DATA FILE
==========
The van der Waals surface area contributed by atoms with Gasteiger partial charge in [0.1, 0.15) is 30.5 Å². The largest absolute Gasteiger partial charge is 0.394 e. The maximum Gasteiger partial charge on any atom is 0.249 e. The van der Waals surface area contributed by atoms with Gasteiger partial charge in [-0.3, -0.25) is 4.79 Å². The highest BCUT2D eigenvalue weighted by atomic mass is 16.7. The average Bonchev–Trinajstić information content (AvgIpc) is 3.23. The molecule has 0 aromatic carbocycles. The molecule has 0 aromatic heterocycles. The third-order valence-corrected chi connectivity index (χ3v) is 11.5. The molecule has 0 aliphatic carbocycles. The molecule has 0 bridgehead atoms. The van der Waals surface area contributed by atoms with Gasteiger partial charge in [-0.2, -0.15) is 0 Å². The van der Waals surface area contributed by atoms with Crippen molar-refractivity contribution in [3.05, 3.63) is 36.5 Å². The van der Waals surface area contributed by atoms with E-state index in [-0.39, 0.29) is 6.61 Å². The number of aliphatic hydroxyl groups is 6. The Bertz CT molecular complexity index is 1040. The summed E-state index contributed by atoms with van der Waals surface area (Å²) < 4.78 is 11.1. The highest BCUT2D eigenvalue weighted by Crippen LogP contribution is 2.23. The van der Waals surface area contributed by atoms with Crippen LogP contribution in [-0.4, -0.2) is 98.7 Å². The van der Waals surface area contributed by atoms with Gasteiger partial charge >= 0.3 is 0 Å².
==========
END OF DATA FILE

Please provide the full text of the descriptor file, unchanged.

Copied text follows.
The van der Waals surface area contributed by atoms with Gasteiger partial charge in [0.1, 0.15) is 30.5 Å². The largest absolute Gasteiger partial charge is 0.394 e. The maximum Gasteiger partial charge on any atom is 0.249 e. The van der Waals surface area contributed by atoms with Gasteiger partial charge in [-0.3, -0.25) is 4.79 Å². The highest BCUT2D eigenvalue weighted by atomic mass is 16.7. The average Bonchev–Trinajstić information content (AvgIpc) is 3.23. The molecule has 0 aromatic carbocycles. The molecule has 0 aromatic heterocycles. The third-order valence-corrected chi connectivity index (χ3v) is 11.5. The molecule has 0 aliphatic carbocycles. The molecule has 0 bridgehead atoms. The van der Waals surface area contributed by atoms with Gasteiger partial charge in [-0.2, -0.15) is 0 Å². The van der Waals surface area contributed by atoms with Crippen molar-refractivity contribution in [3.05, 3.63) is 36.5 Å². The van der Waals surface area contributed by atoms with E-state index in [-0.39, 0.29) is 6.61 Å². The number of aliphatic hydroxyl groups is 6. The Bertz CT molecular complexity index is 1040. The summed E-state index contributed by atoms with van der Waals surface area (Å²) < 4.78 is 11.1. The highest BCUT2D eigenvalue weighted by Crippen LogP contribution is 2.23. The van der Waals surface area contributed by atoms with Crippen LogP contribution in [-0.4, -0.2) is 98.7 Å². The van der Waals surface area contributed by atoms with Gasteiger partial charge >= 0.3 is 0 Å².